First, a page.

INSIDE LONGWOOD
L'autre Sainte-Hélène - The other St. Helena

CHRONOLOGY - 1821
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New Longwood House
New Longwood House, completed but never inhabited by Napoleon

8-9 January – Antommarchi administers tonic pills to Napoleon based on quinquina, then other ones based on valerian ; his patient suffers bad reactions from the treatment

15 January – Hudson Lowe has an interview with Buonavita at Longwood, because he asked to be sent back to Europe : 
« The Abbé appearance corresponds to what he stated of his infirmities. »

20 January – Hudson Lowe is surprised by Antommarchi's daily routine while he declares his patient to be very ill : 
«
Professor Antommarchi continues his usual rides almost every day. »

21 January – A seesaw is installed in the billiard room of Longwood, to allow Napoleon to take some exercise

23 January – Napoleon calls for Antommarchi at the middle of the night : the doctor is with Madame Bertrand

26 January – Lutyens is interviewed by Hudson Lowe to explain his reports about Napoleon's ghastly appearance : 
« His face was thinner than it was some time back and perfectly white. A white as that sheet of paper. »

27 January – Hudson Lowe informs Montholon that Antommarchi has just submitted a request to be sent back to Europe

30 January – Napoleon requests that his physician would be replaced : 
« Mr. Antommarchi, his surgeon, is not capable of rescuing him in the present state of his illness. » 
Napoleon also accepts the replacement of Bertrand who requested to return to Europe.


1st February – Madame Bertrand is dangerously ill : she has another miscarriage

9 February – Gentilini arrives to St. Helena from The Cape, on his way to England

13 February – Hudson Lowe announces to Bathurst that the new house at Longwood is ready

18 February – Napoleon has a vomiting crisis during the dinner
Despair at Longwood
All the hopes are lost

19 February – Admiral Lambert sends a giant tortoise to Longwood's cook : Napoleon likes the soup

27 February – Abraham Millington, the metal worker, is called to Longwood to reduce the length of the feet of Napoleon's iron bed
Napoleon's deathbed
Napoleon's iron bed, on which he died

5 March – Montholon writes to his wife about his lack of hope to see Napoleon recover : « This cursed St. Helena will claim his life. »

17 March – Napoleon complaints about sharp pains in the stomach like a « penknife. »
Buonavita leaves the island

19 March – New crisis of vomiting, while Antommarchi is not at Longwood : « It is impossible to make him understand how severe is the Emperor's state of health. »
 
21 March – Napoleon suffers from another crisis of vomiting, this time in Antommarchi's presence, and rejects some « black » susbtance

22 March – Antommarchi administers some emetics to Napoleon :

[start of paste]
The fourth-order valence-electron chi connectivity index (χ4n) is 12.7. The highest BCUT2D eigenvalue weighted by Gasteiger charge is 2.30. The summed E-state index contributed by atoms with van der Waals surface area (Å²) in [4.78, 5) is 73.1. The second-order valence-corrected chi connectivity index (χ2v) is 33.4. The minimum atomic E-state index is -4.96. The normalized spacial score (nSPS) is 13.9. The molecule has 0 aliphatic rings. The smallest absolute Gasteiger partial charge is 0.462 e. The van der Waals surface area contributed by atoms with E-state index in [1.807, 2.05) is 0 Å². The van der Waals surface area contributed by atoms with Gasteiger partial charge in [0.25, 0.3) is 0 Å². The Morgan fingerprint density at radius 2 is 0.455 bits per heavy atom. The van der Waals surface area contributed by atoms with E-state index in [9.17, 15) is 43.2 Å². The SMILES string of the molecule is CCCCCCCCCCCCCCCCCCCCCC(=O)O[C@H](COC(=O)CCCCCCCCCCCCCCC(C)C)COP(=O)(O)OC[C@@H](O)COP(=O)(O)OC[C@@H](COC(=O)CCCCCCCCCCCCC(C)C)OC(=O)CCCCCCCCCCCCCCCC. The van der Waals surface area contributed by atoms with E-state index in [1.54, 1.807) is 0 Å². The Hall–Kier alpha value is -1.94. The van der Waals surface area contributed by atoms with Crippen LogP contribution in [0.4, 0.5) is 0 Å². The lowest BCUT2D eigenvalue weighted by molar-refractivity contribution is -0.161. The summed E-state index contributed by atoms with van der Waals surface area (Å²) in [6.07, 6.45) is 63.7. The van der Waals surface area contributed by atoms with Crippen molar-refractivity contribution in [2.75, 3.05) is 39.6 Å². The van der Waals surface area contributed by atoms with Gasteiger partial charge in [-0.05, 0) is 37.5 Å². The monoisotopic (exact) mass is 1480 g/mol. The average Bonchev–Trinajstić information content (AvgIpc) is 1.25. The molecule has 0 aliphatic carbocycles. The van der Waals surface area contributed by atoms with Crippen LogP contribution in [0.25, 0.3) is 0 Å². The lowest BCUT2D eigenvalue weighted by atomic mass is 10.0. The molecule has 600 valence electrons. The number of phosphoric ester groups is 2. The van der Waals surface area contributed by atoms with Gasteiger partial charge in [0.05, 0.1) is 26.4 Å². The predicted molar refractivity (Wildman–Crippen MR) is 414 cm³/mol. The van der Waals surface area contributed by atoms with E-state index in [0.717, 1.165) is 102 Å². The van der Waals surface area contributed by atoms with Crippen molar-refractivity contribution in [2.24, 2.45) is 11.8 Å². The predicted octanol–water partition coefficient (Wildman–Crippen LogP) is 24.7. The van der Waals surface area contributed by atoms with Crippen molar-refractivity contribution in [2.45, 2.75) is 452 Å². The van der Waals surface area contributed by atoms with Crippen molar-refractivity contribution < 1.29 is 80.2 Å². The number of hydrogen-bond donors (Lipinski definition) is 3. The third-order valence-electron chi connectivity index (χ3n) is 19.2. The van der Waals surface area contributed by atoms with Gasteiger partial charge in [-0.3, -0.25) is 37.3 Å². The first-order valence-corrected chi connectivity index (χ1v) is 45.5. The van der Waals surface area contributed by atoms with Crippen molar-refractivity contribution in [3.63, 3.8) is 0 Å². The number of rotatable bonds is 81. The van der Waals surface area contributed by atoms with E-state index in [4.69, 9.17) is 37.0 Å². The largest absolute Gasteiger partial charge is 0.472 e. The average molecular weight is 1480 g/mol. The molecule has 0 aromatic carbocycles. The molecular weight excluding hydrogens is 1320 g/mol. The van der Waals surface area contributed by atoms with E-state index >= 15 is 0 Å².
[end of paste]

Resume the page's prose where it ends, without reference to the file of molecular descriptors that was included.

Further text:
« The resulting effets are the most violent. »


23 March – Napoleon refuses to pursue in the treatment advised by Antommarchi, who then dilutes some emetics in his drinks, unwittingly : 
« He called poor Antommarchi
an assassin and declared he will no longer see him. »

24 March – Noverraz becomes ill, while Marchand is just recovering

26 March – Napoleon calls in Vignali to help him with personal treatment
Dying Napoleon - by Vincenzo Vela
Napoleon during his last illness

28 March – Napoleon complains about gastric pains : 
«
His belly was as hard and tight as a drum. »

30 March – Hudson Lowe gives an ultimatum to Montholon : Napoleon must receive Dr. Arnott, or show himself up

31 mars – Dr. Francis Burton arrives at St. Helena

1st April – Dr. Arnott has a first consultation with Napoleon at 9 P.M. : 
«
The room was dark as I could not see him, but I felt him or some one else. »

2 April – Medical examination of Napoleon by Arnott : he disagrees with Antommarchi about the treatment to prescribe

7 April – Arnott declares to Hudson Lowe that Napoleon only suffers from hypocondriasis

9 April – Napoleon refuses to receive Antommarchi any more : 
« Antommarchi's conduct cannot be explained. »


11 April – Arnott examines Noverraz, who is very ill

13 April – Napoleon's loss of weight : 
«
General Bonaparte himself said ‘The devil had eaten his legs’. »

14 April – Napoleon begins to write his will

17 April – Napoleon is moved to the Salon, his bedroom being too small for attendance at his bedside

17 April – Arnott confirms his diagnostic of hypocondriasis
«
If a 74-gun frigate appeared in the bay to set him at liberty, Napoleon would be up and on his legs directly ! »

20 April – Napoleon calls in Vignali to discuss the preparations for the religious functions after his death

20 April – Mrs Saint-Denis gets ill as well : 
« Our Longwood has turned into some kind of hospital. »


21 April – Napoleon dismisses Antommarchi once more from his service

26 April – Lutyens is relieved from duties at Longwood and replaced by Capt. William Crokat
 
27 April – Arnott is (finally) alarmed by the state of health of Napoleon :  « General Bonaparte had become considerably worse than he had ever seen him before. » 
Napoleon vomits some black substance looking like « coffee ground »


28 April – Hudson Lowe requests that a medical council would urgently be arranged at Napoleon's bedside

1st May – Hudson Lowe informs the official persons about Napoleon's state of health : « The last accounts leave no hope whatever. »

3 May – At about 6 P.M., the medical council decides to administer to Napoleon a strong dose of calomel, against Antommarchi's opinion who tries to explain the violent side effects he had already experienced with such treatment

4 May – Napoleon has persistent hiccups ; during the night, he is restless and agitated, with delirium

5 May – Napoleon dies at 5:49 P.M. : 
« Only death proved to us that he was mortal. »


The death of Napoleon - 5 may 1821
Napoleon's death in Longwood, 5 May 1821

Apotheosis of Napoleon
Napoleon's apotheosis

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